National Geographic : 1958 Mar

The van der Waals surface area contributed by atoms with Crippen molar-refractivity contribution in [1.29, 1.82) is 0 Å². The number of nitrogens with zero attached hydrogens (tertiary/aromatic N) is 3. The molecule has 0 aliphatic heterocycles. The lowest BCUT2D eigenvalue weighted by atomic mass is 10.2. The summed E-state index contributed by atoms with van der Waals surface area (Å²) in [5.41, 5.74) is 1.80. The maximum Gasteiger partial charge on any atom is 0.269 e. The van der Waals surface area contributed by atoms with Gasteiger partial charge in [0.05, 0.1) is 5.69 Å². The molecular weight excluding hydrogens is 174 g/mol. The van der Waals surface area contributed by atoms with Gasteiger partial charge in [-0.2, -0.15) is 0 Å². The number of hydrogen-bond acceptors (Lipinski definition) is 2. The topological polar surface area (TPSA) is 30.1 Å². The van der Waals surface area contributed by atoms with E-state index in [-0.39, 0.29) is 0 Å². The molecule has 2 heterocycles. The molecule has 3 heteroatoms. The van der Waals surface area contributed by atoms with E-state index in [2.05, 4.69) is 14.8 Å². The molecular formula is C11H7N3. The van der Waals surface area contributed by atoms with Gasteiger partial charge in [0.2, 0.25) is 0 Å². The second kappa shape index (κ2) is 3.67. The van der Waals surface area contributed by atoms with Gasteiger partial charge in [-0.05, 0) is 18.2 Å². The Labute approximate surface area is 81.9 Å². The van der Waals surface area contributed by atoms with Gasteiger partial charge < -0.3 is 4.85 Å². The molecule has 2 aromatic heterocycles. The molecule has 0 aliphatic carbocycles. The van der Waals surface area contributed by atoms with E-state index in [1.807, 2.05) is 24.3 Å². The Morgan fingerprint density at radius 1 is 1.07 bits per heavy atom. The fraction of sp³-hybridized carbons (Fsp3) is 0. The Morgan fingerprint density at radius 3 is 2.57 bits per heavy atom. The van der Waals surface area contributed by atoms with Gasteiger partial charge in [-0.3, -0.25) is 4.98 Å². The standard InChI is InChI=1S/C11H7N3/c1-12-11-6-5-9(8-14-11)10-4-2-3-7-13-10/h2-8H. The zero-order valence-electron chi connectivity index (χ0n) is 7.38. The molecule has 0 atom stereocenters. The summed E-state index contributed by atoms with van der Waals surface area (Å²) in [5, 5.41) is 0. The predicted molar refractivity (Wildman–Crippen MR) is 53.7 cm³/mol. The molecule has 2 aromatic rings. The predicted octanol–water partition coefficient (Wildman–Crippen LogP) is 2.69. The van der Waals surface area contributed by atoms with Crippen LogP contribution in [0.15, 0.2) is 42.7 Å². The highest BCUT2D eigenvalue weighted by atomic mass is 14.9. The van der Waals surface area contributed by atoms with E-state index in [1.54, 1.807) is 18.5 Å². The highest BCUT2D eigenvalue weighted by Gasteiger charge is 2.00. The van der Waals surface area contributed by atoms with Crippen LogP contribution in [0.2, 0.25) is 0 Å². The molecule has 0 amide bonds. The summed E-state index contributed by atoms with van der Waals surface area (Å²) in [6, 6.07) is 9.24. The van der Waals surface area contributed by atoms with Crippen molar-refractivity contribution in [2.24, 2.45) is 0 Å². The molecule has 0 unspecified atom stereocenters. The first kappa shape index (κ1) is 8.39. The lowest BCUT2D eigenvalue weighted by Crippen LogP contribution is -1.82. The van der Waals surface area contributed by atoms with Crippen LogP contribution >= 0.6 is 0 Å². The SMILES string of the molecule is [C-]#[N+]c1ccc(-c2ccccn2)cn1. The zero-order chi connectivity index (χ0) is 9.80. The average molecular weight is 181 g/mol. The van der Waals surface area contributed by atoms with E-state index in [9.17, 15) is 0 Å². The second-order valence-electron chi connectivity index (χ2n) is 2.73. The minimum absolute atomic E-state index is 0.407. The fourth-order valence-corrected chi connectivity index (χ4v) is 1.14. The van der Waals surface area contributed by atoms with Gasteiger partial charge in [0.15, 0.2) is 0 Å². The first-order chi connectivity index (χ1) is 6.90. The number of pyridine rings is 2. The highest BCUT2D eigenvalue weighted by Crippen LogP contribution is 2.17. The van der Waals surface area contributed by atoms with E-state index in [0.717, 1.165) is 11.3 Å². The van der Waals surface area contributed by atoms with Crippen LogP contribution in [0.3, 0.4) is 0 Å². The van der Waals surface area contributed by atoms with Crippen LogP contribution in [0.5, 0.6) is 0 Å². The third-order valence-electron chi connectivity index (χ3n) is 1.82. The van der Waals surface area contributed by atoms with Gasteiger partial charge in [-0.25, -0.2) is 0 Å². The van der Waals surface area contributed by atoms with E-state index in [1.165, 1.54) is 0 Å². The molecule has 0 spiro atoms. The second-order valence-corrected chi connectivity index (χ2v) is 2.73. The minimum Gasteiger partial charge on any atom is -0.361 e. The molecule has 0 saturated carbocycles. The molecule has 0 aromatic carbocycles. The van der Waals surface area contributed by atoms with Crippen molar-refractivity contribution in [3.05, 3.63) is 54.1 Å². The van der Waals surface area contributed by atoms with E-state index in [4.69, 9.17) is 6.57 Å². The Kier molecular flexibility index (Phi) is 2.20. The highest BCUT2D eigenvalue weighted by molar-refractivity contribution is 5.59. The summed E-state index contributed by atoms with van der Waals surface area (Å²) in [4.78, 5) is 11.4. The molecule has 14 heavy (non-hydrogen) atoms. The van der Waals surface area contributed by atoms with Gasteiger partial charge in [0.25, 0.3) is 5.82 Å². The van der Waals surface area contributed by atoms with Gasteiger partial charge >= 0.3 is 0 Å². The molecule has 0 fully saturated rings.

Harold E. Edgerton Photographs of the Romanche Trench Pass Under the Magnifying Glass The Edgerton photographs, studied by outstanding oceanographers and biologists, have given priceless information on the topography and life of the sea's lower regions. Here they are examined by Dr. Henry B. Bigelow, Professor Emeritus of Zoology at Harvard University and former Director of the Woods Hole Oceanographic Institution. Dr. Edgerton stands by. usually interesting" .. then warm to a reck less "extremely great importance" and even an awed "we are amazed." What elicits such comment? The first pic ture reveals an ocean bottom of granular texture. Here we see pebbles worn smooth by the emery of time; but here, too, are angular fragments of rock-chips and chunks, perhaps of basalt with corners still sharp, guesses one geologist. They and the finer material remind another scientist of debris found in gullies of the Rocky Mountains. Irregular cracks strike across this bit of ocean floor, rocky layering, ledges visible even to minute fissures (page 382). The slight blur-here-was it caused by the jarring of the camera upon the rock-strewn bottom? And why are these outcroppings not covered by the thick sedimentation so often 388 found at the bottom of the sea? Photographs gain added importance from features they do not record. Is the ocean floor scoured clean by cur rents? Most improbable at this depth. After all, we see no ripple marks. Possibly un dersea landslides account for the terraces. Or could it be solifluction, a slow, downward creeping of wet soil, common on land in arctic regions but rarely attributed to sub marine earth? Life Abundant 4'/2 Miles Down Our evidence and speculation lead us fur ther. Is the trench geologically new? Per haps. This small patch of bottom, illumined by a strobe's fleet flash for but a moment in all history, poses a riddle on the flux of con tinents and seas.